I had only been a pastor for a short while at my first congregation. I remember trying to look up families and guessing the ages of their children. I cannot remember if it was for confirmation or something else. The church wanted to send a letter because of an upcoming class. The secretary was walking by and asked me what I was doing. I explained and said that it was hard work. I had been doing it for a couple of days at that point. She started laughing and telling me that all I had to do was ask her. All that information was kept in Shepherd’s Staff, which was our church management software (CMS).
However, I am not that way when it comes to purchasing new softtware. In fact, I tend to go about it in a completely different manner. I research all available options, I search for reviews, I test it extensively, and I sleep on the decision before finally making the call to purchase.
A few weeks ago, the Lutheran Church Missouri Synod posted an article about a church who recently fell victim to a ransomware attack.
We realize that without proper knowledge, many churches could potentially become victims of ransomware as well, so we wanted to share some helpful information with you.
If you have not read part one of this two-part series, please read that first. In it I covered some of the basics of Keynote and PowerPoint.
Choosing the right presentation software for your church can be overwhelming. Hopefully, this article will help guide you through the process. The great news is that there are a lot of software options on the market. The flip side is that there are a lot of software options on the market.
They say, "Beauty is in the eye of the beholder," but whoever said that clearly has not seen some of the spreadsheets that I have seen.
In my last blog post about helpful formulas, I mentioned that I have an unhealthy obsession with Microsoft Excel. That's only part of the story; I'm also an data visualization snob.
Ok, so you have decided that you are going to start using screens in church. You had the conversation on where best to place them, projectors verse large screen TVs, etc. Now, all you have to decide on is what presentation software you want to use.
Here is the great news: there are lots and lots of options! Here is the bad news: there are lots and lots of options!
Have you ever heard the saying “Junk In, Junk Out”? If this saying applies to anything, it applies to data and databases.
Output from congregational databases can include membership numbers, small group members, contacts and mailing lists, financial reports, and people outside your church whom you have touched in some way. How you collect and store your data will have a direct impact on the information you draw from your database.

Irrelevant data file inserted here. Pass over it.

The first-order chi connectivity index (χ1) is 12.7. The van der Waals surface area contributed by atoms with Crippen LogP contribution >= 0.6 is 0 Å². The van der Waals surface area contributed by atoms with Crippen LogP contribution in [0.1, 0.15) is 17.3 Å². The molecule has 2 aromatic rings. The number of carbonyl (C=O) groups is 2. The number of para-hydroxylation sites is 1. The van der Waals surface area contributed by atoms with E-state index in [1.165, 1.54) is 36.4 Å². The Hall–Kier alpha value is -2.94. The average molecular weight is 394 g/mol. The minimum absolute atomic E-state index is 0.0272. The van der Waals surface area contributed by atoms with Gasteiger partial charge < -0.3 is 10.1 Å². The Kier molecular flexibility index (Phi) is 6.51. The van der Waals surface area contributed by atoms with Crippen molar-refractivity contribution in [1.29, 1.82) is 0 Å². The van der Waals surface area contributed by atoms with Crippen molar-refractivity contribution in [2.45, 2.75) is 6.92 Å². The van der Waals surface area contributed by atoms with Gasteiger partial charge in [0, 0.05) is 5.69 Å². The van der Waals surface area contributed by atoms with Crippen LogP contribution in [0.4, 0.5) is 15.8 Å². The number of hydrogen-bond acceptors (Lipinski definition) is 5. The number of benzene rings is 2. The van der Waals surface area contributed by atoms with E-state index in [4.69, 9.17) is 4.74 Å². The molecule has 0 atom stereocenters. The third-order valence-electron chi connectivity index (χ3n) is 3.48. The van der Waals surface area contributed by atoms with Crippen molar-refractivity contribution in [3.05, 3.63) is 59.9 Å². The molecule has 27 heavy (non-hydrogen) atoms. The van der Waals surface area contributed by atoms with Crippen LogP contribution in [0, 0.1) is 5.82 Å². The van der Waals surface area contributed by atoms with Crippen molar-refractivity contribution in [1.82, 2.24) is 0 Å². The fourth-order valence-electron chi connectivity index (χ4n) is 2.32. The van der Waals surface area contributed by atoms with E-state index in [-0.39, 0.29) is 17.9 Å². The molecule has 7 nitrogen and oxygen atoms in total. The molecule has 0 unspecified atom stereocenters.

I know, I know. Infomercials. But he was a good salesman. Everyone knew him and what he sold. His style worked great on TV, but I would have been frightened to buy OxiClean in real life with him screaming at me.
Good thing most in-person sales reps aren’t like Billy Mays!
When you buy church management software, you’ll most likely work with a sales rep who guides you through buying and training. Church management software is complicated, and it’s a big decision that can set your church back hundreds of dollars.
But first, you need to make sure the software will work for your church! When you find the right solution, it can help make managing finances and members effortless. To ensure you’re completely happy with your new software, ask your sales rep these questions before you decide to buy!
If you’ve spent time on Instagram, you probably know that almost every day of the week has a hashtag to accompany it. For example, there’s #ThrowbackThursday (endless baby pictures), #FlashbackFriday (last weekend’s lake pictures), and #SundayFunday (mimosas and bloody marys).
If these are foreign concepts to you, count yourself lucky!
Basically, there’s an unofficial schedule to indicate what pictures to post when, and most people follow it; they’ll save their baby picture for Thursday rather than posting it on Monday.
The concept of scheduling social media posts is not inherently a bad one, and it does apply to your church (although hopefully you’re not posting too many embarrasing baby pictures of your pastor).You should have a general schedule for posting that you stick to throughout the week.
Pastors are busy.
From the outside looking in, a pastor’s job seems pretty simple, right? He throws a few thoughts together on Sunday morning, goes to a few meetings, and calls it a day. However, if you’ve ever known a pastor, you know that this is the furthest thing from the truth.